When we say “American,” we usually mean Unitedstatesian, but once upon a time, as ever after beneath the surface, “American” referred to the entire New World – just as ideal Jeffersonian Americanism, or what Gordon Wood calls “American Political Science,” is transnational, universally federative, never intended to be the sole possession of the first revolutionaries or their direct descendants, and never true to itself if taken that way. Scott, viewing the Latino-ization of baseball, detects how the seizure of the metonym ironically prepares the end of that same historical fallacy, the gradual exposure and self-termination of the false and self-betraying nationalism of the United States as (rather than merely “of”) America. From the perspective of American Political Science, high treason and high patriotism approach each other asymptotically, and at key moments (founding and saving instances) become indistinguishable from each other: Lincoln suspending the Writ of Habeas Corpus, Jefferson purchasing the Louisiana Territory, Roosevelt overstepping neutrality, and in our own day Barack Obama assassinating citizens and collateral innocents under an open-ended state of exception/state of war…
Sacred and Secular Anthems
It was Woodrow Wilson who first asked that “The Star-Spangled Banner” be played at ceremonial occasions, and it was in 1918, following America’s entry into World War I and grand entrance onto world center-stage that the anthem began to be played as part of public militaristic-nationalistic demonstrations at baseball games. Mental Floss provides the background history:
After America’s entrance into World War I, Major League Baseball games often featured patriotic rituals, such as players marching in formation during pregame military drills and bands playing patriotic songs. During the seventh-inning stretch of game one of the 1918 World Series, the band erupted into “The Star-Spangled Banner.” The Cubs and Red Sox players faced the centerfield flag pole and stood at attention. The crowd, already on their feet, began to sing along and applauded at the end of the song.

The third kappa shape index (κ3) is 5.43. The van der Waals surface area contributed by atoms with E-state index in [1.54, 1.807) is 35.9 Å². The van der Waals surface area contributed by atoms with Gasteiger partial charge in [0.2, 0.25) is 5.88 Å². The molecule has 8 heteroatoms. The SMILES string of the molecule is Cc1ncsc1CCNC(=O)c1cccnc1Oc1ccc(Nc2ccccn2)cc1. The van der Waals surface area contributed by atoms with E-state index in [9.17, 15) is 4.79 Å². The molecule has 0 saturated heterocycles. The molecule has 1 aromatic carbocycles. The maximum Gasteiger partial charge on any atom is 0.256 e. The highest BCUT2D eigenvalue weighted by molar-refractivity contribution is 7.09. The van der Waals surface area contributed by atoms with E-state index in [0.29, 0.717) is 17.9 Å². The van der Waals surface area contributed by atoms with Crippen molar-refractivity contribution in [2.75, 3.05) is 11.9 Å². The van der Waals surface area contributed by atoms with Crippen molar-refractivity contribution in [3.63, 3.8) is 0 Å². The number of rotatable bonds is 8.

Given the positive reaction, the band played the song during the next two games, and when the Series moved to Boston, the Red Sox owner brought in a band and had the song played before the start of each remaining contest. After the war (and after the song was made the national anthem by a congressional resolution in 1931), the song continued to be played, but only on special occasions like opening day, national holidays and World Series games.
It wasn’t until 1931 that the SSB became the official national anthem of the US of A by Act of Congress. It wasn’t until World War II and the post-War era that the national anthem began to be played before every game in every major sport. It’s worth noting, however, that Americans are not so different from other peoples in this respect. Most nations have similar practices, and even or especially the International Olympic movement acknowledges and perpetuates the identification of sport and nation. Thus also the embarrassing moment at a recent international competition in Kuwait when organizers played the Borat parody of the Kazakh national anthem at a shooting gold medalist’s ceremony.